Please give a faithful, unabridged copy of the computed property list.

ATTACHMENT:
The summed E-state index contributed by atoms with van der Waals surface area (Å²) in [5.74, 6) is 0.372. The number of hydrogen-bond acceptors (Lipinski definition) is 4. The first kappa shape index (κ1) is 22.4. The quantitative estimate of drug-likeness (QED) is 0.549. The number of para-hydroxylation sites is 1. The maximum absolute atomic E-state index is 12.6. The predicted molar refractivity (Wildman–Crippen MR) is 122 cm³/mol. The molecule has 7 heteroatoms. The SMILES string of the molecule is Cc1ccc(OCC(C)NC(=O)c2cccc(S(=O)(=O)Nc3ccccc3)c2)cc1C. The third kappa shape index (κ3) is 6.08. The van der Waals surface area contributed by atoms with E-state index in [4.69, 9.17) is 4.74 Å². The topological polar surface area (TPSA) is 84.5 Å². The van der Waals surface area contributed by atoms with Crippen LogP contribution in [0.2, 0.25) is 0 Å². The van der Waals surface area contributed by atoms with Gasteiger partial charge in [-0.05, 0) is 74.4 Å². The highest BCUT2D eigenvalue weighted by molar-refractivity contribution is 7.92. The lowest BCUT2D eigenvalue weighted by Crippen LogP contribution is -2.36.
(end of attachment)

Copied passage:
The summed E-state index contributed by atoms with van der Waals surface area (Å²) in [5.74, 6) is 0.372. The number of hydrogen-bond acceptors (Lipinski definition) is 4. The first kappa shape index (κ1) is 22.4. The quantitative estimate of drug-likeness (QED) is 0.549. The number of para-hydroxylation sites is 1. The maximum absolute atomic E-state index is 12.6. The predicted molar refractivity (Wildman–Crippen MR) is 122 cm³/mol. The molecule has 7 heteroatoms. The SMILES string of the molecule is Cc1ccc(OCC(C)NC(=O)c2cccc(S(=O)(=O)Nc3ccccc3)c2)cc1C. The third kappa shape index (κ3) is 6.08. The van der Waals surface area contributed by atoms with E-state index in [4.69, 9.17) is 4.74 Å². The topological polar surface area (TPSA) is 84.5 Å². The van der Waals surface area contributed by atoms with Crippen LogP contribution in [0.2, 0.25) is 0 Å². The van der Waals surface area contributed by atoms with Gasteiger partial charge in [-0.05, 0) is 74.4 Å². The highest BCUT2D eigenvalue weighted by molar-refractivity contribution is 7.92. The lowest BCUT2D eigenvalue weighted by Crippen LogP contribution is -2.36.